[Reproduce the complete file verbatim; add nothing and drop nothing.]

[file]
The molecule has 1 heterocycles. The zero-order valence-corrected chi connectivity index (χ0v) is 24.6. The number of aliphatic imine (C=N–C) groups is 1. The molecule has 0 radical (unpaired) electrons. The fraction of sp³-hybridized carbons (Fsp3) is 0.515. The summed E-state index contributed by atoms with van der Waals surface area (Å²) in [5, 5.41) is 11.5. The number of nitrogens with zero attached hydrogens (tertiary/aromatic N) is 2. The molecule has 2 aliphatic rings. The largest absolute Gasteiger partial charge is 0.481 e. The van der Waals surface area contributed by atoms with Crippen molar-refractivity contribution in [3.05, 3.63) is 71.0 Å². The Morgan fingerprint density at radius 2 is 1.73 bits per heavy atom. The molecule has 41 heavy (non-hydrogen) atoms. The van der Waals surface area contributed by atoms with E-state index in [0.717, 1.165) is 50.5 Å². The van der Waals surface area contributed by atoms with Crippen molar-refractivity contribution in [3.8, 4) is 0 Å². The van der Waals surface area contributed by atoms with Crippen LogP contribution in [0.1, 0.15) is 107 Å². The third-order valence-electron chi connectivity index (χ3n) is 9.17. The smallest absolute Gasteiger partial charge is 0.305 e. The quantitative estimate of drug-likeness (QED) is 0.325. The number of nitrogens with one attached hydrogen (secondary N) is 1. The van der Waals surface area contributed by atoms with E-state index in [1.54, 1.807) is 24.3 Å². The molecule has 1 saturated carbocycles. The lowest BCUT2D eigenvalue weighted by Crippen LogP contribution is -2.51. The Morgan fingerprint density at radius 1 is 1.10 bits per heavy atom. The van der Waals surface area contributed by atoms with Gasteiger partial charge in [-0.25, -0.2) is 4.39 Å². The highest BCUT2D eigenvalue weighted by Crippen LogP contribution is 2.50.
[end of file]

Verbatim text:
The molecule has 1 heterocycles. The zero-order valence-corrected chi connectivity index (χ0v) is 24.6. The number of aliphatic imine (C=N–C) groups is 1. The molecule has 0 radical (unpaired) electrons. The fraction of sp³-hybridized carbons (Fsp3) is 0.515. The summed E-state index contributed by atoms with van der Waals surface area (Å²) in [5, 5.41) is 11.5. The number of nitrogens with zero attached hydrogens (tertiary/aromatic N) is 2. The molecule has 2 aliphatic rings. The largest absolute Gasteiger partial charge is 0.481 e. The van der Waals surface area contributed by atoms with Crippen molar-refractivity contribution in [3.05, 3.63) is 71.0 Å². The Morgan fingerprint density at radius 2 is 1.73 bits per heavy atom. The molecule has 41 heavy (non-hydrogen) atoms. The van der Waals surface area contributed by atoms with E-state index in [0.717, 1.165) is 50.5 Å². The van der Waals surface area contributed by atoms with Crippen molar-refractivity contribution in [3.8, 4) is 0 Å². The van der Waals surface area contributed by atoms with Crippen LogP contribution in [0.1, 0.15) is 107 Å². The third-order valence-electron chi connectivity index (χ3n) is 9.17. The smallest absolute Gasteiger partial charge is 0.305 e. The quantitative estimate of drug-likeness (QED) is 0.325. The number of nitrogens with one attached hydrogen (secondary N) is 1. The van der Waals surface area contributed by atoms with E-state index in [1.54, 1.807) is 24.3 Å². The molecule has 1 saturated carbocycles. The lowest BCUT2D eigenvalue weighted by Crippen LogP contribution is -2.51. The Morgan fingerprint density at radius 1 is 1.10 bits per heavy atom. The van der Waals surface area contributed by atoms with Gasteiger partial charge in [-0.25, -0.2) is 4.39 Å². The highest BCUT2D eigenvalue weighted by Crippen LogP contribution is 2.50.